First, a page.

Waste Disposal In Ships: Workshop Held By MARINA
Disposing garbage is an important duty among many seafarers, and one that should be taught alongside other maritime courses in the Philippines. Aside from maintaining cleanliness and protecting the environment, eliminating all the excess waste allows for a smoother process on the ship. For this reason, the Maritime Industry Authority (MARINA) held the National Workshop on MARPOL Annex V and Port Reception Facilities last October 23 to 25. The workshop was hosted in coordination with the International Maritime Organization (IMO).
The MARPOL Annex V is also known as the Regulations for the Prevention of Pollution by Garbage from Ships. Its purpose is to minimize or outright remove garbage thrown from ships into the sea. Certain practices are strictly implemented in accordance with this. The amended version was discussed during the workshop.
MARINA Officer-In-Charge VADM Narciso A. Vingson Jr. highlighted the importance of various authorities working together in order to reduce waste coming from ships. He also explained MARINA’s duty to ensure the good and healthy condition of the marine environment by educating professionals – young and old – involved in the industry.
According to IMO Regional Coordinator and Presence in East Asia Atty. Josephine Uranza, the main agendas of the workshop were the following:
- Spread information regarding the effects of ship waste on the sea;
- Make attendees aware of the international regulations as far as MARPOL Annex V and other practices are concerned;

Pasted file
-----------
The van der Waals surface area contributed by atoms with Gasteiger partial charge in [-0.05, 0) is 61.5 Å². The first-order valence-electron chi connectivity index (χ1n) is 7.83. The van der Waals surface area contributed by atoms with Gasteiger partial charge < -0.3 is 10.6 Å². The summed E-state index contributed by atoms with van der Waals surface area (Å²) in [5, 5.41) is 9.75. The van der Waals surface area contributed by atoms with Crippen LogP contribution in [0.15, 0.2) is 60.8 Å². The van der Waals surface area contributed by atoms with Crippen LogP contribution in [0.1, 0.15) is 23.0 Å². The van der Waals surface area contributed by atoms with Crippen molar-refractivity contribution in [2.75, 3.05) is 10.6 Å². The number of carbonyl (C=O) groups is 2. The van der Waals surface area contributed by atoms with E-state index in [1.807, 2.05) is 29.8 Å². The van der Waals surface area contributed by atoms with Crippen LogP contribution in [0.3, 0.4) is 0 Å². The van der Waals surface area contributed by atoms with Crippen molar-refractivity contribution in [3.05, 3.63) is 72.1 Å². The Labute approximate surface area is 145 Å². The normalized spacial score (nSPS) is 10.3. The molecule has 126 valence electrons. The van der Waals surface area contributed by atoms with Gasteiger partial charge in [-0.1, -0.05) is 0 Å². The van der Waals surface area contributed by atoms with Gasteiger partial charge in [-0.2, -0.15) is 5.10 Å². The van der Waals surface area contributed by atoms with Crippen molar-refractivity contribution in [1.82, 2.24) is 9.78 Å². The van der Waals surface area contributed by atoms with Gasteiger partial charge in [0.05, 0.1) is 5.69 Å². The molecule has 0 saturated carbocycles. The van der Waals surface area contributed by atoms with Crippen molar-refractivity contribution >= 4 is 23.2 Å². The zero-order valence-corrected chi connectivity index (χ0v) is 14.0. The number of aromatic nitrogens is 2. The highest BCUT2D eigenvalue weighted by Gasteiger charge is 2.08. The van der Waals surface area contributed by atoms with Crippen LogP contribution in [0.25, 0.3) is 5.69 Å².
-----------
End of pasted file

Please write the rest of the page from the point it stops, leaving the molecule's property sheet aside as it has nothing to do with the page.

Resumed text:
- Discuss ideal and effective waste disposal methods for port reception facilities;
- Ensure all maritime professionals are educated enough to properly implement MARPOL Annex V.
IMO experts came to talk about various issues related to waste management and disposal in ships. These included the sources and negative effects of garbage on the environment and methods used in order to prevent such issues as explained by Mr. Peter Van den Dries. Mr. Kelton Lim and Mr. Mark Lim Yew Guan, hailing from the Maritime Port Authority (MPA) of Singapore, also added information about MARPOL and the amendments of MARPOL Annex V.
As for how this translates to our practices in the country, Mr. Gerald Cordero, a Philippine Coast Guard (PCG) representative, explained the methods employed by the PCG to combat pollution in their duties. Regarding our country’s adherence to MARPOL 73/78, Philippine Ports Authority (PPA) representative Mr. Arnold Villegas also brought up events overseen by the PPA.
To end the event, interactive talks were done and commitments made during the workshop were taken note of.
Overall, workshops like these need to be held on a regular basis for both industry veterans and new professionals to be informed of new, effective, and environment-friendly ways to dispose waste. It’s also a venue for various maritime organizations to lay out their current initiatives and how they can improve garbage disposal practices in the future. Once more maritime professionals are made aware of this, the combined efforts of each person can significantly lessen maritime waste, thus, reducing the negative effects caused by pollution.